Genesis is the latest manufacturer revising its electrification strategy as demand for electric vehicles (EVs) cools.

    The Korean Car Blog reports the brand is walking back its previous plans to transition from a purely combustion-powered lineup to a purely electric one by 2030.

    The switch would see Genesis turn its attention to hybrid vehicles to cater for the change in demand, with The Korea Economic Daily reporting the first such vehicle will launch in 2025.

    While parent company Hyundai fields numerous hybrids, the Genesis range currently lacks any hybrid options.

    According to the Korean news outlets, the brand’s two best sellers – the G80 large sedan and GV70 mid-sized crossover – are prime picks to receive a hybrid drivetrain.

    While a turbocharged 1.6-litre petrol four-cylinder is the base of parent-company Hyundai’s hybrid drivetrains, Genesis is likely to require more firepower – a bigger engine befitting its premium credentials.

    This new hybrid powertrain will reportedly feature two electric motors mated with a 2.5-litre engine.

    Suddenly pursuing hybrid models is a sudden departure from the brand’s all-electric ambitions, so why the change?

    The Korean Car Blog reports the Hyundai Motor Group has seen the result of a shift in consumer preference, bringing with it a decrease in its EV sales share from 5.7 per cent to 5.3 per cent in the last quarter of 2023.

    In comparison, hybrids saw an increase, with the drivetrain type now reportedly accounting for 10.6 per cent of its sales.

    Looking at Genesis specifically, The Korea Economic Daily reports sales of its EVs declined from 18,846 to 18,759 in 2023.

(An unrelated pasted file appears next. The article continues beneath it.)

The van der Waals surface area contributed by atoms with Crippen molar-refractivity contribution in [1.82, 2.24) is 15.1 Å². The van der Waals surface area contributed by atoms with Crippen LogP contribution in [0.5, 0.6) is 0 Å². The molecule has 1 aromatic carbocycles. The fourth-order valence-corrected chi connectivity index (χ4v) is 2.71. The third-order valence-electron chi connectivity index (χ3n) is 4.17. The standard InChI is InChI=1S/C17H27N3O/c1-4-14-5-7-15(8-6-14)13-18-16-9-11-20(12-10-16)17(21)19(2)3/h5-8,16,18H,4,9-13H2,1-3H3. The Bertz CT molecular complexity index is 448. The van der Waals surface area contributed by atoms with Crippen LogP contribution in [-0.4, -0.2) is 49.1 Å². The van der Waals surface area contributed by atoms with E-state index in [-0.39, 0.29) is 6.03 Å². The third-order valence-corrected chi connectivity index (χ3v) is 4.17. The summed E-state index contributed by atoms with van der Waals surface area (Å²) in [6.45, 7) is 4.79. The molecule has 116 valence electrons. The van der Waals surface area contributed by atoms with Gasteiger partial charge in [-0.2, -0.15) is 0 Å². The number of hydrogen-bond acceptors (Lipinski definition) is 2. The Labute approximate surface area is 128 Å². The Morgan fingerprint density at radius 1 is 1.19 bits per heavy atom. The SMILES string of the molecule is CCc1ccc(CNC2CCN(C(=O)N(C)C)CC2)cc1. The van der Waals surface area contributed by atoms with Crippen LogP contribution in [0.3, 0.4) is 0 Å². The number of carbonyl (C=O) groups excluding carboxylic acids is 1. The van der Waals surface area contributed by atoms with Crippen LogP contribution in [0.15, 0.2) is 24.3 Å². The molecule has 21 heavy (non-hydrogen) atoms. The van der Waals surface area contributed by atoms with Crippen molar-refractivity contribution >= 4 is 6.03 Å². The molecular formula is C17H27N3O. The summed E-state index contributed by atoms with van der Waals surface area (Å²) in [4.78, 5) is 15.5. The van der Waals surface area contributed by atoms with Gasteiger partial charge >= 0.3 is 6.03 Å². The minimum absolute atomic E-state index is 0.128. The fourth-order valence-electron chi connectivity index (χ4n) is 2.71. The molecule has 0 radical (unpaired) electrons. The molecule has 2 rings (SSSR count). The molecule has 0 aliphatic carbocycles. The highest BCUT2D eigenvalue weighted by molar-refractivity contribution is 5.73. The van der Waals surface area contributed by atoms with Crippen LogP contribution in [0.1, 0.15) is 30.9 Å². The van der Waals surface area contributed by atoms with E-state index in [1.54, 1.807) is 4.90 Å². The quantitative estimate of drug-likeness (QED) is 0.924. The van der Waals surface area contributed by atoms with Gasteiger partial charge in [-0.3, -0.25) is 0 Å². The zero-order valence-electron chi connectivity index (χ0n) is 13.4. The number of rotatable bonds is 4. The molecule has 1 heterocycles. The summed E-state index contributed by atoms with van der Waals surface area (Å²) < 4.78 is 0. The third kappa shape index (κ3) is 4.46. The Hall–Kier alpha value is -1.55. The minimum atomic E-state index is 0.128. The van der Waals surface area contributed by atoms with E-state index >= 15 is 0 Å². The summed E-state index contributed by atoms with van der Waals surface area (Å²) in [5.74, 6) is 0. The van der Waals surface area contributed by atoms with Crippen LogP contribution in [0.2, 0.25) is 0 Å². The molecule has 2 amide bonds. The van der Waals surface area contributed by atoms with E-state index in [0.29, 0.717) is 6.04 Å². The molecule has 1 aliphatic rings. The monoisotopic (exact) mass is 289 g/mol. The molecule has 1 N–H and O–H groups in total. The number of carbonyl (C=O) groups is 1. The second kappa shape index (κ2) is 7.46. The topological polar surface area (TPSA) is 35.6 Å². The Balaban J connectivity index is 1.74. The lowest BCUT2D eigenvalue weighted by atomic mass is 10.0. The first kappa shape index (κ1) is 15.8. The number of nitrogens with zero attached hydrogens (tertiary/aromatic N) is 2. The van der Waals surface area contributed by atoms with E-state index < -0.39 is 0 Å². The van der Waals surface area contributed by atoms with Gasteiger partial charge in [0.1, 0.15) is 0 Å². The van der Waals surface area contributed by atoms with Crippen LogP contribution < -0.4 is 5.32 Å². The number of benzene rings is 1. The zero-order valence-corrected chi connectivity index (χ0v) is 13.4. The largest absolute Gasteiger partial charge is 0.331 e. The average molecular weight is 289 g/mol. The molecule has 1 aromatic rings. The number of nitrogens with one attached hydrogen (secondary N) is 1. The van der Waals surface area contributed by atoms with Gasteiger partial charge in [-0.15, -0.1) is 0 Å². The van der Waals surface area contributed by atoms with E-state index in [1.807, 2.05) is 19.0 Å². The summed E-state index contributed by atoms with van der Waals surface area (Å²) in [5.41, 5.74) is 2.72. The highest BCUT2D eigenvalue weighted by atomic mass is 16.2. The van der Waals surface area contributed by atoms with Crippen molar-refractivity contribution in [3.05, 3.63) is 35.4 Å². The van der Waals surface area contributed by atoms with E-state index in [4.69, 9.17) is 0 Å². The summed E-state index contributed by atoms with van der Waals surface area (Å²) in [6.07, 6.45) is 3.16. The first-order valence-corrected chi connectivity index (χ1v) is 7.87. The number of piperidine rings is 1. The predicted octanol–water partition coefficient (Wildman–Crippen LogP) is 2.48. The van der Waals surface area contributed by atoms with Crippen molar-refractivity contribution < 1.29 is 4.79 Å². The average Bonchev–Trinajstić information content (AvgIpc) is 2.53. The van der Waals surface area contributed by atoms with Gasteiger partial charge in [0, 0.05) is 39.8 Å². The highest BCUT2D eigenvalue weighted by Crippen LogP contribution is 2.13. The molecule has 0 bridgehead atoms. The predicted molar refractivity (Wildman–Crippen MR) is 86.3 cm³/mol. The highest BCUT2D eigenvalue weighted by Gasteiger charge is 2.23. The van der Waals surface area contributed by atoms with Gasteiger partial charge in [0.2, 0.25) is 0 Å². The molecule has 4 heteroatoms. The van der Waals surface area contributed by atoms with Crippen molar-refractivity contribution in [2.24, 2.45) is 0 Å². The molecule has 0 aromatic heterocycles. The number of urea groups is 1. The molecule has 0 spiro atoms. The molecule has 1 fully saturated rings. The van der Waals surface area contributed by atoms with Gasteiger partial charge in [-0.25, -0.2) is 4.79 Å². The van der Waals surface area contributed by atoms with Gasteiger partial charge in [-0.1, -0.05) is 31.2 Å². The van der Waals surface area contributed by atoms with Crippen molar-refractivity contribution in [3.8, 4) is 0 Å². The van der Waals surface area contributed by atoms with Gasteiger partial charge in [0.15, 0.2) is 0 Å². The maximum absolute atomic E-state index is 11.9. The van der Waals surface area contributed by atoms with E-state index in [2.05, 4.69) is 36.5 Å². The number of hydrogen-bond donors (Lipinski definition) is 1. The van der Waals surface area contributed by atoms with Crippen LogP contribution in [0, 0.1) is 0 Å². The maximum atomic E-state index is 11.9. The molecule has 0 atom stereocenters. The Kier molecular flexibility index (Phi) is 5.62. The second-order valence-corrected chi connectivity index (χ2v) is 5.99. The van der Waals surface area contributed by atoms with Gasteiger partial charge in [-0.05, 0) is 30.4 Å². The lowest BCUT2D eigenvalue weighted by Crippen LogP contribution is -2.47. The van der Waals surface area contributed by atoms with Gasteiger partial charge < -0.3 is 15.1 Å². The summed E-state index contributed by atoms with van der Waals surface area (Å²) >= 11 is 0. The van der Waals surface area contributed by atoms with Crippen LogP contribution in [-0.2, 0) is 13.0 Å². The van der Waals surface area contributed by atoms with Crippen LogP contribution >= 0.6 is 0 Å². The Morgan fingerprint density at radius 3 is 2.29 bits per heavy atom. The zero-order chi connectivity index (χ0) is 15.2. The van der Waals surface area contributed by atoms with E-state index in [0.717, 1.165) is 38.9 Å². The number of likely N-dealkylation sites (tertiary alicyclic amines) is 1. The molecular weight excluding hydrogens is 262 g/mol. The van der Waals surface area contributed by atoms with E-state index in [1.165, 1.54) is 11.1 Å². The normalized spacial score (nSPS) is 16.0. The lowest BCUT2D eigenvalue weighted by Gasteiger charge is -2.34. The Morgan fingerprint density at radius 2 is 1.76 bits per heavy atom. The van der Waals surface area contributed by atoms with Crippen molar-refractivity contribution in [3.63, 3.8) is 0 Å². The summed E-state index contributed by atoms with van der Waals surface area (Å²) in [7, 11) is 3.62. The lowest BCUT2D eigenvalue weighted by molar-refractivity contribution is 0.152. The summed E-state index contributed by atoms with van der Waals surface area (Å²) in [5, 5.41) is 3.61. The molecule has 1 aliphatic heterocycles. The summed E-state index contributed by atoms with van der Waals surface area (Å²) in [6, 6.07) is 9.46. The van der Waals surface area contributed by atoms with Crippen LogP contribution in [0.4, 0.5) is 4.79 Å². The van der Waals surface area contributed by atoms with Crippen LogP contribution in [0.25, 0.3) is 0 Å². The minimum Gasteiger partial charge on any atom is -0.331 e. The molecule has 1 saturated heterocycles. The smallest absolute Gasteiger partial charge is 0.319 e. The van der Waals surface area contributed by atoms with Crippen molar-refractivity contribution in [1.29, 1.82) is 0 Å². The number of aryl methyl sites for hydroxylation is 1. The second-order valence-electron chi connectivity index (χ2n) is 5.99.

The trend was reportedly not only evident in Korea, but overseas as well, particularly in the US where dealers are reportedly calling for the brand to launch plug-in hybrids.

    Previously, Genesis said it would stop introducing new combustion-powered vehicles by 2025, ahead of switching to a purely electric range by 2030 and becoming fully carbon neutral by 2035.

    The Hyundai Motor Group has rolled out a range of EVs on its dedicated E-GMP architecture across the Hyundai, Kia and Genesis brands, and is working on a new platform that will underpin even more vehicles across the three brands.

    It has previously indicated it wants to become more competitive in the EV space by taking battery development in-house.

    This in-house development of lithium-ion phosphate (LFP) batteries would cut costs for the company, as well as reduce reliance on Chinese components.

    The first Hyundai vehicles with in-house LFP batteries are reportedly set to debut in 2025.

    Hyundai is among many automakers having to adjust strategies on EVs.

    US car giant Ford is also reportedly looking to slow down its EV rollout, after projecting losses of more than US$5.5 billion (A$8.43bn) on battery-powered models this year alone.

    According to Ford CEO Jim Farley, the industry has experienced a significant transition in the past two years, from customer demand vastly overwhelming supply amid production constraints, to the market now being oversaturated with high-priced EVs.

    In contrast, sales of hybrid Fords in the US have surged.

    Ford is now considering delaying upcoming EV models, sourcing more batteries from external suppliers and remaining open to partnering with more manufacturers on EV platforms.

    James Gelding
    James Gelding is a Contributor at CarExpert.
    Buy and Lease
    Uncover exclusive deals and discounts with a VIP referral to Australia's best dealers
    Uncover exclusive deals and discounts with a VIP referral to Australia's best dealers